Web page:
NASA's InSight Mars lander spotted from orbit, covered in dust

NASA's InSight lander is covered in dust in this March 9, 2022 image acquired by the High Resolution Science Experiment (MRO) aboard the Mars Reconnaissance Orbiter spacecraft.
NASA's InSight lander is covered in dust in this March 9, 2022 image acquired by the High Resolution Science Experiment (MRO) aboard the Mars Reconnaissance Orbiter spacecraft. (Image credit: NASA/JPL-Caltech/UArizona)

The dust buildup on the NASA Jet Propulsion Laboratory's InSight Mars lander is severe enough to see from orbit.

You can see the red Martian regolith covering the lander, which touched down in November 2018, in a high-definition image acquired April 9 from the agency's Mars Reconnaissance Orbiter

The spacecraft's High Resolution Imaging Experiment (HiRISE) is often tasked with taking detailed pictures of spacecraft on the surface, especially when a robot finds itself in difficult circumstances. The InSight Mars lander went into safe mode in January briefly after so much dust covered its solar panels that little solar power was available to the lander, although power production has since recovered.

Related: Photos of NASA's InSight mission to probe the Red Planet's core

"Long-term change detection at sites, like the InSight landing area, tells us how dust moves around Mars and helps us understand how the surface evolves over time," the University of Arizona, which manages HiRISE, stated Friday (April 15).

The agency said in a February update that it expects power to continue only until midyear or so. "The solar panels of NASA's InSight lander are producing almost as much power as they did before the [January] storm. That power level should enable the lander to continue science operations into the summer," the update stated.

Images taken by the Mars Reconnaissance Orbiter show InSight shortly after landing and in March 2022. The photo on the left shows the blast zone created by the robot's November 2018 landing, as well as the parachute that helped the mission reach the surface. In the photo on the right, three and a half years' worth of dust have largely hidden these signs of spacecraft activity. (Image credit: NASA/JPL-Caltech/UArizona)

InSight, which landed on the Red Planet in 2018, has been working on reduced power for a while due to dust buildup on its twin solar panels. Engineers managed to remove some dust on a single panel in 2021, by drizzling sand over the panel. But InSight hasn't been lucky enough to get a gust of wind to brush dust away.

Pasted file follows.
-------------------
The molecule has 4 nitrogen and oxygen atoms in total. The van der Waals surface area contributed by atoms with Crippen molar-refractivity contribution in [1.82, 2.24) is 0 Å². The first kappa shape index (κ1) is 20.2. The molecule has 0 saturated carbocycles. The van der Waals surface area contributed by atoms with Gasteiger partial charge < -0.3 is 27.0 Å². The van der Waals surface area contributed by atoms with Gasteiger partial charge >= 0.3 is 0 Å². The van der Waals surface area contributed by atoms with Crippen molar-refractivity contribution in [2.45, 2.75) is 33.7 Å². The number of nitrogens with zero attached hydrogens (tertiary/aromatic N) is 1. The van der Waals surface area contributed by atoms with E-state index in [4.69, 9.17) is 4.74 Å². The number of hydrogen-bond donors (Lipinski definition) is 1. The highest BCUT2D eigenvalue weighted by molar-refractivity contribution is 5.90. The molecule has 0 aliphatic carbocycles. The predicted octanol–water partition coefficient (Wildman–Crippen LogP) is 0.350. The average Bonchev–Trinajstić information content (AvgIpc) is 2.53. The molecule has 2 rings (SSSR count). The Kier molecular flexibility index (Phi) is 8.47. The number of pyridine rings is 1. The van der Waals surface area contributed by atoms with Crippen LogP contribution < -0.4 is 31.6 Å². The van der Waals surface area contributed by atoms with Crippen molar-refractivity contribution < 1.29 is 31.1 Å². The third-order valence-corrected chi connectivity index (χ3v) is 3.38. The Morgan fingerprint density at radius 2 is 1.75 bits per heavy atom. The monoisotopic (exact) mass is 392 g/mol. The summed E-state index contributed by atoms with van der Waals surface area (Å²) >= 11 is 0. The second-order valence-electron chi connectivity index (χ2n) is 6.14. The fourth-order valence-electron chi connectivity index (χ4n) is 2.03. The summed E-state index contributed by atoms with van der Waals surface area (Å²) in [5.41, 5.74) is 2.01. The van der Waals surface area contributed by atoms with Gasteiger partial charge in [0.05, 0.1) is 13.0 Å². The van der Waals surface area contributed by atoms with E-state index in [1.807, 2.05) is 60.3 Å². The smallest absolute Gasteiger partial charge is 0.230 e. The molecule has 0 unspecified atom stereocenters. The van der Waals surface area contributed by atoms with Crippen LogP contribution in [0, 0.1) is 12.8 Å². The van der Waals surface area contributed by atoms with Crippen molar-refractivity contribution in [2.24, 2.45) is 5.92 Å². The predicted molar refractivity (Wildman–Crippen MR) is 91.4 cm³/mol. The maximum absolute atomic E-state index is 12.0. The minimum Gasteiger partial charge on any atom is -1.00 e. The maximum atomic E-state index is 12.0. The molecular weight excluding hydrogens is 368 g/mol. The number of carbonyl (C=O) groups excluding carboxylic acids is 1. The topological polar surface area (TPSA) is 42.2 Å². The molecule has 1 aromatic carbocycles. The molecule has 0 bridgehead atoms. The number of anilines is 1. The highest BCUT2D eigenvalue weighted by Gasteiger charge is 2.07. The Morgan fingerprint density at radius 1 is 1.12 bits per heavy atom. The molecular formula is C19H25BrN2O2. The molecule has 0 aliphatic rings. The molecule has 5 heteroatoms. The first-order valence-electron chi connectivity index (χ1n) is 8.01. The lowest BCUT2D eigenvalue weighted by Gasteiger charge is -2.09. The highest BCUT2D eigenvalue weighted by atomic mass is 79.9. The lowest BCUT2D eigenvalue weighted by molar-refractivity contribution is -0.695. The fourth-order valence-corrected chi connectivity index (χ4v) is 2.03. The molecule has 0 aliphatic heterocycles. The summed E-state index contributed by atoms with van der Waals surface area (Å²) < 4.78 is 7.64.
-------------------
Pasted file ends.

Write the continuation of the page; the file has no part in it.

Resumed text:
As a result, last year, NASA warned that reduced power availability could end InSight's operations sometimes in 2022. Compounding the issue is the natural orbital cycle of Mars. In 2021, the planet reached its greatest distance from the sun, weakening available solar power, and seasonal cycles of dust activities are picking up.

The InSight lander, which was designed to last one Martian year (687 Earth days) is focused on understanding the interior of Mars, in particular by observing the Red Planet temblors dubbed marsquakes.

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Elizabeth Howell
Staff Writer, Spaceflight

Elizabeth Howell (she/her), Ph.D., is a staff writer in the spaceflight channel since 2022 covering diversity, education and gaming as well. She was contributing writer for for 10 years before joining full-time. Elizabeth's reporting includes multiple exclusives with the White House and Office of the Vice-President of the United States, an exclusive conversation with aspiring space tourist (and NSYNC bassist) Lance Bass, speaking several times with the International Space Station, witnessing five human spaceflight launches on two continents, flying parabolic, working inside a spacesuit, and participating in a simulated Mars mission. Her latest book, "Why Am I Taller?", is co-written with astronaut Dave Williams. Elizabeth holds a Ph.D. and M.Sc. in Space Studies from the University of North Dakota, a Bachelor of Journalism from Canada's Carleton University and a Bachelor of History from Canada's Athabasca University. Elizabeth is also a post-secondary instructor in communications and science at several institutions since 2015; her experience includes developing and teaching an astronomy course at Canada's Algonquin College (with Indigenous content as well) to more than 1,000 students since 2020. Elizabeth first got interested in space after watching the movie Apollo 13 in 1996, and still wants to be an astronaut someday. Mastodon: